Fit the body of the servo onto the mounting bracket so the tabs and holes are aligned and matching – Reference the photo for best placement. Insert and fasten nylon lock nuts to the two 16mm long M3 screws.

3d_printing_servo-mount-install.jpg

3d_printing_servo-mount-nuts.jpg

Install Bracket Standoffs

Insert and install the remaining 2x M3 screws into the tabs on the sides of the servo bracket. Insert and twist to fasten the M3 x 10mm standoffs to secure them to the bottom of the servo bracket.

3d_printing_servo-mount-standoffs.jpg

3d_printing_servo-mount-assembly.jpg

Servo Assembly

We now have the servo assembly, nice! Remember that little extra brace? We'll need to adjust it a bit once we install it onto the stand, so don't over tighten it.

Stand Assembly

Aluminum Extrusion Stand

Get the 2020 extrusion ready because we're going to install it onto the stand. The stand is designed to press fit onto the end of the extrusion – It features geometry that slides into the t-slot of the profile.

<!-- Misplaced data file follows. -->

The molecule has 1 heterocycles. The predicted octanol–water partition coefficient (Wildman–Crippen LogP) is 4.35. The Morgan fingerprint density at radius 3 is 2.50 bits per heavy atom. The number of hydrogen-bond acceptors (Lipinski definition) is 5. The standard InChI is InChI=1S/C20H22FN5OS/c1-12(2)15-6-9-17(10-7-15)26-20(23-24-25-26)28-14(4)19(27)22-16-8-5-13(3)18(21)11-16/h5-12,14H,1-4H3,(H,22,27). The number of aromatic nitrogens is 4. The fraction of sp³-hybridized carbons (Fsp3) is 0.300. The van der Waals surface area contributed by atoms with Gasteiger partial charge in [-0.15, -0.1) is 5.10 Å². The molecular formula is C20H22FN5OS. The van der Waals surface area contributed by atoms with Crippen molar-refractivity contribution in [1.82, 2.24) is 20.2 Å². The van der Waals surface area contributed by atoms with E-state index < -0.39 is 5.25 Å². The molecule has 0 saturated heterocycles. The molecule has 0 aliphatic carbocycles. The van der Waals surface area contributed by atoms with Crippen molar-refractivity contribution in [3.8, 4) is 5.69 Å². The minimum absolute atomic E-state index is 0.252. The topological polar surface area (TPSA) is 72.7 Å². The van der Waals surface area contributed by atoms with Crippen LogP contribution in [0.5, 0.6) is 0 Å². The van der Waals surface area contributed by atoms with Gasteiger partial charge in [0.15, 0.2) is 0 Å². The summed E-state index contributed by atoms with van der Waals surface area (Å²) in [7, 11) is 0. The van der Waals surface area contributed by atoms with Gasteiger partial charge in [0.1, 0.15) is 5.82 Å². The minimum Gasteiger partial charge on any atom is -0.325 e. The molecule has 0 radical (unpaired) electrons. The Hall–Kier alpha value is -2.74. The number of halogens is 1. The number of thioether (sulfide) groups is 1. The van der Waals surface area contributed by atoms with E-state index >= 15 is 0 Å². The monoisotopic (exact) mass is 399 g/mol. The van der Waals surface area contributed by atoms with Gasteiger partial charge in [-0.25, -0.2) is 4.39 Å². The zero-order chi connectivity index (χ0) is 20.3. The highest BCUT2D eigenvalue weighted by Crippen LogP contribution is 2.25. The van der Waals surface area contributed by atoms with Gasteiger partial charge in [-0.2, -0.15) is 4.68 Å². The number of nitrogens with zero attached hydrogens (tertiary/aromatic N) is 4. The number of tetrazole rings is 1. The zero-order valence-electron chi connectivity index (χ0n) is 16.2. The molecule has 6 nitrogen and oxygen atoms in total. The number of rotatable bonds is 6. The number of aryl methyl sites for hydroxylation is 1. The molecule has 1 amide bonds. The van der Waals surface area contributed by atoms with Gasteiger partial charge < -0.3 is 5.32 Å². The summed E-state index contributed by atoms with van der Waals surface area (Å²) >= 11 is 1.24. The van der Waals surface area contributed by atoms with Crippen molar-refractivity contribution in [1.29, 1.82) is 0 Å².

Install Stand

Insert the extrusion into the stand by press fitting through the center. You can slide an oval t-nut through one of the t-slots, insert through the bottom. These oval t-nuts are designed to fit the extrusion. Push in until screw hole matches mounting hole on the stand. Insert and fasten an M4 screw – The screw thread needs to catch the t-nut, so make adjustments as necessary. Fasten the screw tightly to secure the extrusion to the stand. The t-nut won't be visible once installed.

3d_printing_stand-nut-install.jpg

3d_printing_stand-nut-installed.jpg

3d_printing_stand-rail-installed.jpg

Install Speaker Button Assembly

Grab the assembly and get it ready to fit onto the stand. The mounting holes on the stand might appear randomly placed, so reference the photo for correct placement. Place the standoffs over the stand and line up the mounting holes. Flip the assembly over and drive M3 flat head machine screws through the bottom of the stand to secure the standoffs on the speaker assembly.

3d_printing_speaker-plate-placement.jpg

3d_printing_speaker-plate-secure.jpg

3d_printing_speaker-installled.jpg

Install Tripler Assembly

Get the tripler ready to install. Place it over the stand and line up the standoffs with the mounting holes. Flip assembly over and drive 3x M3 flat head machine through the bottom of the stand. Hold speaker button assembly in place while fastening screws.